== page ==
Solicitor Chase

Yesterday was super frustrating. I have tinnitus in both ears along with some hearing loss, which when grouped together with my other neurological problems makes me feel like a complete invalid. I was having a really bad day. There were weather fronts moving in, which not only make me sick, but also make me dizzy. Our neighbors most likely think I am nuts because there are wide spans of time when I cannot stand up straight and walk through our house. I know I would be YouTube gold.


What really got me yesterday was the doorbell. Our neighborhood is situated in the perfect location between a large, busy street, a dead-end, three churches, a gym, a nursing home/rehabilitation facility, a lake, a post office, a park, an old convent, a cemetery, and a hospital. I’m convinced this pulls solicitors and church people to our neighborhood. They gravitate to our street. Yesterday we had three unwanted doorbell rings. Usually I simply ignore the doorbell, but some days I cannot because I’m expecting deliveries from the pharmacy or other medical suppliers, so every single time I have to open the door. I try to be nice, but on bad days these people try my last nerve. So, what is my solution?

Solicitors Will Be

Chased By Ninjas


I finally decided to hang a sign. I had to pick between having the solicitors being chased by ninjas or Chuck Norris and decided in the end that ninjas were my best bet. If hanging a sign isn’t an option for you, then I’ve found the following things to be incredibly helpful for me when dealing with a solicitor or churchgoer.

  1. Open the door, but don’t open the door. If possible speak to the salesperson through a screen door or glass door to let them know there is no possible way the conversation will be moving forward.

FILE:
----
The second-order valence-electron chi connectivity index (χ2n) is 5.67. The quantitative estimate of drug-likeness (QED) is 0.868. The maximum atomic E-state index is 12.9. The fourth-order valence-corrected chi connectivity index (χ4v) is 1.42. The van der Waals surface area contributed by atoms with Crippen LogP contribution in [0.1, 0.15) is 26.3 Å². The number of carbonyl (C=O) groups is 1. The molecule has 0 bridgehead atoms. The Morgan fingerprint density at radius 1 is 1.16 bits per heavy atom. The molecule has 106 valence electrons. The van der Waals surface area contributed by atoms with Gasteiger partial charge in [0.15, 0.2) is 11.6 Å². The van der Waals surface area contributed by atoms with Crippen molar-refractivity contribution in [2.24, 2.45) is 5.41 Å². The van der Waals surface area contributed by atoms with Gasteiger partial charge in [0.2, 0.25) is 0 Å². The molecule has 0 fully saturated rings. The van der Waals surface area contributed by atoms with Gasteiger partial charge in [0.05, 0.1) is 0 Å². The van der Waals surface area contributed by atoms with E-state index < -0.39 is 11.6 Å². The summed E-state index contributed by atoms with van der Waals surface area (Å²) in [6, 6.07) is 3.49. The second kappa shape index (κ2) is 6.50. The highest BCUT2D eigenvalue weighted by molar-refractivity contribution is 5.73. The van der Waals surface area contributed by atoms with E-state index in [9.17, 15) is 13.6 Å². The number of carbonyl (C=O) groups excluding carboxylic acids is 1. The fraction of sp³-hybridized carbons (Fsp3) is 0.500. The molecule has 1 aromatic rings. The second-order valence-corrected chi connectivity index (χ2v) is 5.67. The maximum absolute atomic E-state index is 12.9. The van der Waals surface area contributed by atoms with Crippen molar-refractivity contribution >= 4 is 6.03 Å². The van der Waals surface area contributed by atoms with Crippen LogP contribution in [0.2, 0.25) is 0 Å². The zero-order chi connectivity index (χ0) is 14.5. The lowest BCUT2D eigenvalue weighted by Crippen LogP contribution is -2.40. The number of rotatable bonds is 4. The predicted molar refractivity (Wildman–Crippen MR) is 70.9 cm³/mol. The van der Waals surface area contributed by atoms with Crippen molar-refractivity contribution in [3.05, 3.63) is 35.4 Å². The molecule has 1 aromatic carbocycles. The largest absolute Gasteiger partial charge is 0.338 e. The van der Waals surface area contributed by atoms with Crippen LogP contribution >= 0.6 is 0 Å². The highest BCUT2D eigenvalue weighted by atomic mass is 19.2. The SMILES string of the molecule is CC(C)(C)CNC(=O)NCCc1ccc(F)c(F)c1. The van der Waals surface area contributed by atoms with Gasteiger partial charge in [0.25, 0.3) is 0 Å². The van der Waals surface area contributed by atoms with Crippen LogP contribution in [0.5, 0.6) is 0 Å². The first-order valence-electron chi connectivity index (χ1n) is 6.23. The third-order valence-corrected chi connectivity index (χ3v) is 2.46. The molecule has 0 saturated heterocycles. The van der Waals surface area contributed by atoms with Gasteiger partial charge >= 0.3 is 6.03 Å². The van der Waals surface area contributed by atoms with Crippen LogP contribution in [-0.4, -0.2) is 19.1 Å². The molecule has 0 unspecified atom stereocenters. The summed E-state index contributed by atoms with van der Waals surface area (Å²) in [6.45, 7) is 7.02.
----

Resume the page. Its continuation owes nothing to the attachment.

2. Be firm. Don’t ask questions or answer questions or allow yourself to be interrupted. Speak in a calm and polite declarative tone and tell the churchgoer that you are not interested. Wish them a great day and shut the door.
  3. Don’t give personal information. If John Appleseed would like your signature to fight for the trees in the 11th District of Maplewood City, tell him to have a great day (unless you know John Appleseed and are all about the trees!). Most petitions and calls to actions can be found online.
  4. Repeat offenders without identification deserve a warning from the police. In our neighborhood, thankfully, all solicitors have to wear identification badges and can only be out during daylight hours. If a solicitor is harassing you, contact the non-emergency number of your local police department for some help the next time they are in your neighborhood. In most communities police departments are more than happy to keep their public safe with a little outreach.

So, if your neighborhood is like ours and in the center of and everything convenient for salesmen and churchgoers, don’t be afraid to hang a sign. If a bad day strikes, however and the sign is not keeping the doorbell quiet, practice the four steps above for a quick and painless way to politely tell solicitors you are not interested. As far as not looking like a crazy person on YouTube, I can only advise you to stay away from the windows.

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